It turns out that Facebook deliberately decided not to classify 60 (yes, 60) phone manufacturers as third parties.  Zuckerberg’s excuse: they needed to provide them with real user data in order to test the integration with the app on their devices.  Un, no.

Now, I am a tester by temperament, and know darn well that the normal practice is to munge data used for testing.  Facebook providing 60 vendors with real data is not testing, it is yet another violation of their terms of service.  Oh, but Facebook is allowed to do that as long as someone (the janitor, perhaps) apologizes and says it won’t happen again.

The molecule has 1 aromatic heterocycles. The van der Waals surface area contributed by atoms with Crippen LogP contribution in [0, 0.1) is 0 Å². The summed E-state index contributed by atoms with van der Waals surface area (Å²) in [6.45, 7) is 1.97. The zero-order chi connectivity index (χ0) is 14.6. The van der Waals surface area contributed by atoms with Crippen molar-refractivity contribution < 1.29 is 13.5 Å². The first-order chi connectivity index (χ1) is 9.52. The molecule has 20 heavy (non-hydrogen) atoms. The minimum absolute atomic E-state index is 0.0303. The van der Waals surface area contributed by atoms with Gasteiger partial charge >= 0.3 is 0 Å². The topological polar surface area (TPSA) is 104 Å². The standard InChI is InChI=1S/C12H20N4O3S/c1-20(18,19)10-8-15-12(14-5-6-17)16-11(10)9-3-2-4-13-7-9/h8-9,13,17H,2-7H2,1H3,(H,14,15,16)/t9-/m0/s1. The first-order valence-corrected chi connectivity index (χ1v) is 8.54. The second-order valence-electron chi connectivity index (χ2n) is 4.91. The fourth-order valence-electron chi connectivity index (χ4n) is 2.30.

So here you have it – Facebook lies, and will continue lying as long as they can get away with it.  And who lets them get away with it?  You do.

Update: Facebook bug set 14 million users’ sharing settings to public.  I really don’t at all understand why people put up with this.

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Lena, Fabio, and the Mess of Computer Science April 11, 2018

Posted by Peter Varhol in Publishing, Software development, Technology and Culture.
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The book Brotopia opens with a description of Lena, the November 1972 Playboy centerfold whose photo by chance was used in early research into image processing algorithms at USC.  Over time, that singular cropped image became a technical standard to measure the output of graphics algorithms.  Even today it is used in academic research to point out details of the value of alternative algorithms.